Wild South East

a nature blog of south-east Victoria, mostly Gippsland

Leaf-curling Spider

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During summer a common sight in southern and eastern Australia’s woodlands, open forests and urban gardens is an untidy and almost circular web strung between vegetation with a curled leaf seemingly caught in its centre.  This is usually the workings of the Leaf-curling Spider Phonognatha spp.

Leaf-curling Spider- Phonognatha sp. 10km west of Morwell, Vic.  In web on edge of Leptospermum swamp. 2-3-10

Leaf-curling Spider Phonognatha graeffei outside of its Eucalypt leaf shelter. Morwell, Vic.

There are currently 7 species of Phonognatha recognised wordwide with 4 in Australia. By far the most common and widespread in Australia is P. graeffei (pronounced greef-e-i) which is found in Tasmania and along the entire east coast of Australia to South Australia. Males reach a body length of about 6mm and females 10-12mm. They currently belong to the Orb-weaving family Araneidae but there is ongoing debate as to whether they should be in this family or not and in the past the genus has being placed in other families.

Leaf-curling Spider- Phonognatha sp. 10km west of Morwell, Vic. In web on edge of Leptospermum swamp. 2-3-10

Phonognatha graeffei

Leaf-curling Spiders, after constructing a web, will haul up a leaf from the ground at night using a silk line and attach it to the web. This is then curled up with more silk until it forms a shelter in which to hide. The top end is closed with silk and the base is open. I’ve noticed Eucalyptus leaves are favourites with this species in Victoria but I have seen them use Snowy Daisy-bush Olearia lirata and Hop Goodenia Goodenia ovata leaves as well. Occasionally other items such as paper or even an empty snail shell are used instead.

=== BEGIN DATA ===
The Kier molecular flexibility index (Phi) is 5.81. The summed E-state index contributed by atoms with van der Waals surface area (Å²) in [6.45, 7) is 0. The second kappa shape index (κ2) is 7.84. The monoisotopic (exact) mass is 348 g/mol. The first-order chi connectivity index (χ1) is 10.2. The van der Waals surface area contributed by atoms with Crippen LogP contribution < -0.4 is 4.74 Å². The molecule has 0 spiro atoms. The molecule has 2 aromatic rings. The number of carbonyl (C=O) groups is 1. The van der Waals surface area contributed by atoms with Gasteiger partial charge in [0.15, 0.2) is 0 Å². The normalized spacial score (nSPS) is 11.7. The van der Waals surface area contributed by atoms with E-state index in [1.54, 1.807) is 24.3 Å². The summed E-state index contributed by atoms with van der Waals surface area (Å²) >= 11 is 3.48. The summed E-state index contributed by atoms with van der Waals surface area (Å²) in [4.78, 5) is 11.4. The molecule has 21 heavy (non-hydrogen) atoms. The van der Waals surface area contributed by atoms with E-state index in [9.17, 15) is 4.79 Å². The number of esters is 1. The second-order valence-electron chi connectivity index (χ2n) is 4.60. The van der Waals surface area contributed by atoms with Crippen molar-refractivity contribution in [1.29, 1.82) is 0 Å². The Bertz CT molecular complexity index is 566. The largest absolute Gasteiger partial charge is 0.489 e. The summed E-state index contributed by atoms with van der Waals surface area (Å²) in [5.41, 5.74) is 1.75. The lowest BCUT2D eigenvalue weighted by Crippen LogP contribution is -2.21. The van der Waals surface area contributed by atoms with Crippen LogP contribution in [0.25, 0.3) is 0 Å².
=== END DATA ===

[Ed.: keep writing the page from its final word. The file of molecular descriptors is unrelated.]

Leaf curling spider  'nest'. Berrys Creek, Vic. April 2014

Typical web design with the hub being a 3/4 circle with a curled leaf near the centre. This leaf I think is from a Snowy Daisy-bushBerry’s Creek, Vic

Once the leaf shelter is completed the male will shift in with a female or sometimes live close by. This is typically an immature female who lives in the top part of the leaf while the male guards the entrance from rival males and catches insects caught in the web.

Leaf-curling Spider consuming beetle. Dutson Downs, Vic. Open Banksia woodland. 20.3.2015

P. graeffei catching a Soldier Beetle (Cantharidae).

As soon as the female reaches maturity the male mates with her, occasionally resulting in the male being eaten. This female then moves out and constructs her own leaf shelter amongst nearby vegetation where she will lay her eggs. As with most other ‘modern’ spiders (Araneomorphae) they have short lives and both the male and female Leaf-curling Spiders will die at the end of summer to be replaced by their children.

Once hatched, the spiderlings themselves will begin hoisting up small leaves as practice for when they are ready to shift out of home and begin the process all over again.

 

 

 

 

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4 thoughts on “Leaf-curling Spider

  1. Great stuff! I really enjoy reading about the behaviour of spiders and insects – so thanks : )

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  2. Absolutely amazing. We have a lot of leaf curling spiders here, but I have never managed to photograph the actual spider. The description of their behaviour is fascinating and inspires me to focus on them a little more. Thank you for an interesting and informative read.

    Like

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